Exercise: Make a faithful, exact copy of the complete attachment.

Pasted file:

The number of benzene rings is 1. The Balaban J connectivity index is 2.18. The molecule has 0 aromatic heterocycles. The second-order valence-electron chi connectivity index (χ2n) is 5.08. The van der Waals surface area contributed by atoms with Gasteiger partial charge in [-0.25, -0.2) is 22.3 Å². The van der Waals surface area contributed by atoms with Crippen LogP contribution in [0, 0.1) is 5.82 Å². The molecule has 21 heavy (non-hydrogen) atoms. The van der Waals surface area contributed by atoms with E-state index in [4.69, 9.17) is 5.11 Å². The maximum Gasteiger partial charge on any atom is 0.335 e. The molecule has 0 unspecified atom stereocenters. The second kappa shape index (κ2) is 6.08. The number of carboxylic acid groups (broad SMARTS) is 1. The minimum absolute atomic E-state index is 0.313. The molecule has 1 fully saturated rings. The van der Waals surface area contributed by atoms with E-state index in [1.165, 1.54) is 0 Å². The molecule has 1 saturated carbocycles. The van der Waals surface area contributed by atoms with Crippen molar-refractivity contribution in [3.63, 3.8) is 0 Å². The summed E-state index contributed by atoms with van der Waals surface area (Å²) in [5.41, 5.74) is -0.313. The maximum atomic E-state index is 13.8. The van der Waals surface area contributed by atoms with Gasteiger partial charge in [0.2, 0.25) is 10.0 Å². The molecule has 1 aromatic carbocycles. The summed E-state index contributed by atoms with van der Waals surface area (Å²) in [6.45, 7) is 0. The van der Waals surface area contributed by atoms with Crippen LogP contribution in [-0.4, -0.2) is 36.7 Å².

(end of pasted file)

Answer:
The number of benzene rings is 1. The Balaban J connectivity index is 2.18. The molecule has 0 aromatic heterocycles. The second-order valence-electron chi connectivity index (χ2n) is 5.08. The van der Waals surface area contributed by atoms with Gasteiger partial charge in [-0.25, -0.2) is 22.3 Å². The van der Waals surface area contributed by atoms with Crippen LogP contribution in [0, 0.1) is 5.82 Å². The molecule has 21 heavy (non-hydrogen) atoms. The van der Waals surface area contributed by atoms with E-state index in [4.69, 9.17) is 5.11 Å². The maximum Gasteiger partial charge on any atom is 0.335 e. The molecule has 0 unspecified atom stereocenters. The second kappa shape index (κ2) is 6.08. The number of carboxylic acid groups (broad SMARTS) is 1. The minimum absolute atomic E-state index is 0.313. The molecule has 1 fully saturated rings. The van der Waals surface area contributed by atoms with E-state index in [1.165, 1.54) is 0 Å². The molecule has 1 saturated carbocycles. The van der Waals surface area contributed by atoms with Crippen molar-refractivity contribution in [3.63, 3.8) is 0 Å². The summed E-state index contributed by atoms with van der Waals surface area (Å²) in [5.41, 5.74) is -0.313. The maximum atomic E-state index is 13.8. The van der Waals surface area contributed by atoms with Gasteiger partial charge in [0.2, 0.25) is 10.0 Å². The molecule has 1 aromatic carbocycles. The summed E-state index contributed by atoms with van der Waals surface area (Å²) in [6.45, 7) is 0. The van der Waals surface area contributed by atoms with Crippen LogP contribution in [-0.4, -0.2) is 36.7 Å².